Are Gay Men Born That Way?
By Christine Gorman;J. Madeleine Nash/Los Angeles Monday, Sep. 09, 1991 *
Gay men often claim that even as children they knew they were somehow "different" from other boys. Many say that sense even preceded puberty. And yet, though researchers have tried for decades to identify a biological basis for homosexuality -- which seems to be present in all human societies -- they have mostly come up dry. Tantalizing clues have surfaced: gays are more likely to be left-handed, for instance. But in the end, there has been little proof that biology is sexual destiny.
Now new research offers evidence that there may indeed be a physiological basis for sexual orientation. In a study of 41 brains taken from people who died before age 60, Simon LeVay, a biologist at San Diego's Salk Institute for Biological Studies, found that one tiny region in the brain of homosexual men was more like that in women than that in heterosexual men. "Sexuality is an important part of who we are," notes LeVay, who is gay. "And now we have a specific part of the brain to look at and to study."
That specific part is found at the front of the hypothalamus in an area of the brain that is known to help regulate male sexual behavior. Within this site, LeVay looked at four different groupings of cells, technically referred to as the interstitial nuclei of the anterior hypothalamus, or INAH for short. Other researchers had already reported that INAH 2 and 3 were larger in men than in women. LeVay hypothesized that one or both of them might vary with sexual orientation as well.
Routine autopsies provided the tissue LeVay needed. All 19 homosexual men had died of AIDS. So had six of the 16 presumed heterosexual men and one of the six women. Although LeVay hoped to include lesbians in his study, he was unable to obtain brains from women identified as such. After careful examination of the brain samples, he found that the INAH-3 areas of most of the women and homosexual men were about the same size. In straight men this region was on average twice as large -- or about the size of a grain of sand.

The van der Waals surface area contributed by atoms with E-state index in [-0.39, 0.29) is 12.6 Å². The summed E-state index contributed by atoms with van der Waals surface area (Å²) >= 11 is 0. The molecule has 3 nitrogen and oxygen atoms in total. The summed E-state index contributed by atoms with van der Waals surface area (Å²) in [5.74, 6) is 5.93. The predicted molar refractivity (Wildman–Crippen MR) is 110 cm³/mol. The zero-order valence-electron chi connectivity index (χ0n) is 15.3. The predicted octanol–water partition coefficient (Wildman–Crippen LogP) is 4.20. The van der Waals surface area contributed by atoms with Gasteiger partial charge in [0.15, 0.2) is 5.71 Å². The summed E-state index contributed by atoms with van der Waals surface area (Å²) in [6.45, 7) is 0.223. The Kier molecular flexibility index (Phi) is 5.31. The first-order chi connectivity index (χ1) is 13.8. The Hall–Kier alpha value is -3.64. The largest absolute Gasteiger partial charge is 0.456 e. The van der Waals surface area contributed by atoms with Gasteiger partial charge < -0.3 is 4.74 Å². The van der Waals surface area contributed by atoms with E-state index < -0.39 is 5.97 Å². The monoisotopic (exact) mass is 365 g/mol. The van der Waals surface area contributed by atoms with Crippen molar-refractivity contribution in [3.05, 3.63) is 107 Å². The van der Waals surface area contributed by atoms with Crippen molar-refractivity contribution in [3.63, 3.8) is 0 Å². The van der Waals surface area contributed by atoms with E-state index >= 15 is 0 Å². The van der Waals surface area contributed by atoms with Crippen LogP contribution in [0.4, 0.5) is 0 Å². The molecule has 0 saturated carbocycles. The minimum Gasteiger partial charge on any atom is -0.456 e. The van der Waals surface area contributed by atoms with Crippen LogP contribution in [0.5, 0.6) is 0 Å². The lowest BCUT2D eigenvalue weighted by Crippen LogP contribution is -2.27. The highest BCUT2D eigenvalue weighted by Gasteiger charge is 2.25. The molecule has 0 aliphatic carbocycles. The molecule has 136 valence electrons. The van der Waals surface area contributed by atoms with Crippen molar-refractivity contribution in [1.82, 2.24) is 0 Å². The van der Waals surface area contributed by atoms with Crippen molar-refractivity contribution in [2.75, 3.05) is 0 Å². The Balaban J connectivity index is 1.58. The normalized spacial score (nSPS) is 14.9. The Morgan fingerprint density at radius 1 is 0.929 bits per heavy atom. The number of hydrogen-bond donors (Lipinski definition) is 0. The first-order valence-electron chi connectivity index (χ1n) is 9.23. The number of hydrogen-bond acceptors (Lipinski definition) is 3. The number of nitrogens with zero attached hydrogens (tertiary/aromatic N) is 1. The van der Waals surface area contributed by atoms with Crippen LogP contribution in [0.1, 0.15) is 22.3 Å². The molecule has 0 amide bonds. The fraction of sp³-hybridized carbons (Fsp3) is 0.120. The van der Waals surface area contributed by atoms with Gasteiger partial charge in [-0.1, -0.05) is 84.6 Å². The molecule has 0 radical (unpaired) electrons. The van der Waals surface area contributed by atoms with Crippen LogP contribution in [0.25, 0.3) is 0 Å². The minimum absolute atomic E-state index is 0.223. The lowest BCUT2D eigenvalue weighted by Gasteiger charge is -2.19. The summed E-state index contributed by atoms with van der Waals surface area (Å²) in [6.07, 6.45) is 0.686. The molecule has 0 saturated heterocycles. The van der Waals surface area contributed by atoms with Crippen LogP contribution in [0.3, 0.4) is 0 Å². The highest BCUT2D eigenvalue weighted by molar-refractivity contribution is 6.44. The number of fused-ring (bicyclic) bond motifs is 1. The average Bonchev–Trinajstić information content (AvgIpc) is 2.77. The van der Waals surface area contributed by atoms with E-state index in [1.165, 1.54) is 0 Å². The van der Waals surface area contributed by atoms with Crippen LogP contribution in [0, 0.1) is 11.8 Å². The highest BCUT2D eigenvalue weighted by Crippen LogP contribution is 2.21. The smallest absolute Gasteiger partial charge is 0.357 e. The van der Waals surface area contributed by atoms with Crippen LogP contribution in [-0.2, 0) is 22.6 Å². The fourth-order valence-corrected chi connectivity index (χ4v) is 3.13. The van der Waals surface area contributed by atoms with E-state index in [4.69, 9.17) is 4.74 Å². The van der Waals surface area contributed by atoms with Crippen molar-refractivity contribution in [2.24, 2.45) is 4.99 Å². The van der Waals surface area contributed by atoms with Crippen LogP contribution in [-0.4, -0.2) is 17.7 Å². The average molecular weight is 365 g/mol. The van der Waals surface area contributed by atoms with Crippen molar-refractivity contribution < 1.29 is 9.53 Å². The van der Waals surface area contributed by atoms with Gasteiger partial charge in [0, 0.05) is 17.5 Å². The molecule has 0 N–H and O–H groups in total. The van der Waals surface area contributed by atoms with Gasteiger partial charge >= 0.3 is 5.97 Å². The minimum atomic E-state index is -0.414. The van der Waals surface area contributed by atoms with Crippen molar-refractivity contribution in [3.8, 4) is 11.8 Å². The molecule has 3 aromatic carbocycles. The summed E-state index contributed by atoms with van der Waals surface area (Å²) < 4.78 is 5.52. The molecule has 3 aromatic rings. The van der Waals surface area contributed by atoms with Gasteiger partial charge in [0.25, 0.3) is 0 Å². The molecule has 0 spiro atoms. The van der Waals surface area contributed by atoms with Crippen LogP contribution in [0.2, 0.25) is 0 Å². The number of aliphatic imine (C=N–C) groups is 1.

In the past, much research on sexual orientation has focused on the role of interpersonal relationships in early childhood. Psychological literature is replete with material suggesting that male homosexuality is triggered by relationships with an overly protective mother or with a distant, even hostile father. "Here is a whole other way of looking at the question," says LeVay. "These children may already be determined to become homosexual or heterosexual. The development plan that is laid out for them may be what causes them to develop certain troubled relationships with their parents."
LeVay's findings are certain to trigger a good deal of controversy. Many technical aspects of the study are subject to question, as the author concedes. He cannot be certain, for instance, that all the heterosexual men in the control group were heterosexual. And since the AIDS virus attacks the brain, the size difference could be an artifact of the disease. It is also possible that the difference actually has nothing to do with sexual orientation or that it is the result rather than the cause of homosexuality.